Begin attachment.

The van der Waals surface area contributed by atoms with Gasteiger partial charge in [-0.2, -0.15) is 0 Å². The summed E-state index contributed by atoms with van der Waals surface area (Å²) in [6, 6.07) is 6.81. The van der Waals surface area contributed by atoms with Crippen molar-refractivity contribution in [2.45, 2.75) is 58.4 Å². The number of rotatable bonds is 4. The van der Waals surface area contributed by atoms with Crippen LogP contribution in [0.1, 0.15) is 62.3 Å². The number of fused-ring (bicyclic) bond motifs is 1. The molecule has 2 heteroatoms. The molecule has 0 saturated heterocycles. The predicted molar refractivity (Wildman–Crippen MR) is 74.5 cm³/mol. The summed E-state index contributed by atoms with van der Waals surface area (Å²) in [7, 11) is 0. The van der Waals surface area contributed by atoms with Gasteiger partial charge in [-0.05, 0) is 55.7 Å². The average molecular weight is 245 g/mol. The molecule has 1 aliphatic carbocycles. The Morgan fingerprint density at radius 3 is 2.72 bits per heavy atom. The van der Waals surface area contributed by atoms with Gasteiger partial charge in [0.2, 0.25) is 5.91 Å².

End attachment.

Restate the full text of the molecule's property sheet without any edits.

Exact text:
The van der Waals surface area contributed by atoms with Gasteiger partial charge in [-0.2, -0.15) is 0 Å². The summed E-state index contributed by atoms with van der Waals surface area (Å²) in [6, 6.07) is 6.81. The van der Waals surface area contributed by atoms with Crippen molar-refractivity contribution in [2.45, 2.75) is 58.4 Å². The number of rotatable bonds is 4. The van der Waals surface area contributed by atoms with Crippen LogP contribution in [0.1, 0.15) is 62.3 Å². The number of fused-ring (bicyclic) bond motifs is 1. The molecule has 2 heteroatoms. The molecule has 0 saturated heterocycles. The predicted molar refractivity (Wildman–Crippen MR) is 74.5 cm³/mol. The summed E-state index contributed by atoms with van der Waals surface area (Å²) in [7, 11) is 0. The van der Waals surface area contributed by atoms with Gasteiger partial charge in [-0.05, 0) is 55.7 Å². The average molecular weight is 245 g/mol. The molecule has 1 aliphatic carbocycles. The Morgan fingerprint density at radius 3 is 2.72 bits per heavy atom. The van der Waals surface area contributed by atoms with Gasteiger partial charge in [0.2, 0.25) is 5.91 Å².